JAKARTA (Reuters) - Indonesian security companies have seen a surge in demand for guards to protect palm oil plantations from fruit thieves and land grabbers, amid a rebound in prices of the commodity used to churn out everything from cooking oil to soap.

    18 May 2017
    Indonesia

     

    Poverty eradication is high on President Joko “Jokowi” Widodo administration’s agenda. On his election campaign trail in Bandung, West Java, on July 3, 2014, he elucidated how he would address the acute poverty among 29 million citizens, 18 million of whom live in rural areas. A priority program he envisaged was provision of land to 4.5 million poor families.

    21 April 2017
    Indonesia

     

    ASOLOKOBAL, Indonesia — Laurensius Lani’s footsteps can be heard at dawn alongside the traditional honay thatched-roof houses of the Baliem Valley, here in the archipelago country’s eastermost Papua province.

    27 March 2017
    Indonesia

     

    Land reform has been much talked about lately, but not everyone understands what it really means. The term is interesting because it is related to what is really needed to be revised in our existing agrarian field.

    When talking about agrarian reform, it is not only about land aspects but also has a wider scope, such as water, forestry and other natural resources. Some experts often refer to it as land reform instead of agrarian reform, and this could limit its meaning to be just about land.

    Latest Blog

    Goats getting ready for milking in the Khovd Province of Mongolia. Photo credit: © Eddie Game / The Nature Conservancy
    Global
    Mongolia
    Indonesia
    Australia

     

    By Yuta Masuda and Brian E. Robinson

    I’m sitting in a Mongolian yurt, listening to and trying to emulate Bataa’s* songs about love for the grasslands and the wide, treeless plains of the Mongolian Plateau. Our host sings with consuming passion. I might have brushed his enthusiasm off as a show two weeks ago. But after living and working in these grasslands, the feeling of freedom that comes from unobstructed, far-off distant horizon is infectious.

    Global
    Africa
    Kenya
    Uganda
    Latin America and the Caribbean
    Colombia
    Peru
    Asia
    Indonesia
    Nepal

    The recent World Bank Conference on Land and Poverty, held this past March in Washington D.C., provided a unique opportunity to reflect on collective land tenure reforms not only from a research point of view, but also from that of governments.

    Partners

    Library

    Displaying 1 - 6 of 631
    Peer-reviewed publication
    March 2017

    Forest lands in Indonesia are classified as state lands and subject to management under agreements allocated by the Ministry of Environment and Forestry. There has been a long-standing tension between the ministry and local communities who argue that they have traditionally managed large areas of forest and should be allowed to continue to do so. A series of recent legal and administrative decisions are now paving the way for the allocation of forests to local communities.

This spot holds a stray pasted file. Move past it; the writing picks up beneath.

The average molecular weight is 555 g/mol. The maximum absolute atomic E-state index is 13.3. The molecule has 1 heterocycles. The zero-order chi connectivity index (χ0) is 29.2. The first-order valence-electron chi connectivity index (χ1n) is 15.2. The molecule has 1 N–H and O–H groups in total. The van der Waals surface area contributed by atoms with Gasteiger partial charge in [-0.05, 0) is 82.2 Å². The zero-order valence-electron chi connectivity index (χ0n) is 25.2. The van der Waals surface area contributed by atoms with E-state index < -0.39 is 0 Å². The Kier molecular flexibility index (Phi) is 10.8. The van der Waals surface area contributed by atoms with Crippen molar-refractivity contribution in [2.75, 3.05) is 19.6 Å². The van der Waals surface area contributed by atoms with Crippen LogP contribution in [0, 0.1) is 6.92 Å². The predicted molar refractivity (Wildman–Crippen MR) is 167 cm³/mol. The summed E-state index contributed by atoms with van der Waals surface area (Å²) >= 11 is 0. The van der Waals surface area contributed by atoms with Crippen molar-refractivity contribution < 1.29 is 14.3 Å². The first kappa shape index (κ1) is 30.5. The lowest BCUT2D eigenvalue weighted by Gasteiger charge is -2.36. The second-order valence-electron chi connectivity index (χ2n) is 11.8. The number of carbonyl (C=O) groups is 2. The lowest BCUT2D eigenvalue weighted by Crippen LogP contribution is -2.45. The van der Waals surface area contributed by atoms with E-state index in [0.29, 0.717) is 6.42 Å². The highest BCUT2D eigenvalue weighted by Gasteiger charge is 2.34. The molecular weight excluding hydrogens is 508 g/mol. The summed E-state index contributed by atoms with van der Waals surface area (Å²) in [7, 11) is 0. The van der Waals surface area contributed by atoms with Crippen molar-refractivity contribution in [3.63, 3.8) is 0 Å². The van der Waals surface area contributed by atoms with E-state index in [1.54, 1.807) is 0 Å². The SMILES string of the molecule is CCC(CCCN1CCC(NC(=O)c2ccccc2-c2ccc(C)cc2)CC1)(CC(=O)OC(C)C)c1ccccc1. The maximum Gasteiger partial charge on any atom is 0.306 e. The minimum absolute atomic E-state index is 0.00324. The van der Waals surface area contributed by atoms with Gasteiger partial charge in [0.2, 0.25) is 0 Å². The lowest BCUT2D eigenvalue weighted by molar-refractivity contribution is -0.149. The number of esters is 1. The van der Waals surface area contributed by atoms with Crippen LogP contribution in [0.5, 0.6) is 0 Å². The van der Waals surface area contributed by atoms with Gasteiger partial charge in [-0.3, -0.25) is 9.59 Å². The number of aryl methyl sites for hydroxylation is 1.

Prindex cover image
    Reports & Research
    March 2017

    This report presents results from nationally representative surveys with 1,000 residents aged 15 and older in eight countries — Brazil, Colombia, Egypt, Greece, Indonesia, Nigeria, Peru and Tanzania — and with 3,000 residents in India. Each survey attained comprehensive coverage of both urban and rural areas of the country using multi-stage stratified cluster sampling.1 Standardized interviewer and supervisor training, as well as robust validation of data collection/data entry, help to ensure rigorous quality standards. 

    Reports & Research
    March 2017

    Global demand for timber, agricultural commodities, and extractives is a significant driver of deforestation worldwide. Transparent land-concessions data for these large-scale commercial activities are essential to understand drivers of forest loss, monitor environmental impacts of ongoing activities, and ensure efficient and sustainable allocation of land.

    Reports & Research
    February 2017

    Amid the realities of major political turbulence, there was growing recognition in 2016 that the land rights of Indigenous Peoples and local communities are key to ensuring peace and prosperity, economic development, sound investment, and climate change mitigation and adaptation. Despite equivocation by governments, a critical mass of influential investors and companies now recognize the market rationale for respecting community land rights.

    Journal Articles & Books
    December 2016

    The oil palm is currently a major source of oil used worldwide for biofuel production and food. In Brazil, it is grown in high rainfall and high temperature regions. The high cost of this oil crop in the Brazilian Amazonia, combined with environmental and land ownership issues and the occurrence of diseases, has aroused considerable interest in growing it in other regions of the country, including the Savanna (Cerrado) Biome.

    Reports & Research
    December 2016

    Migration between rural locations is prevalent in many developing countries and has been found to improve economic well-being in sub-Saharan Africa. This paper explores the pathways through which intra-rural migration affects well-being in rural Tanzania. Specifically, we investigate whether such migration enables migrants to access more land, higher quality land, or greater off-farm income generating opportunities that may, in turn, translate into improved well-being.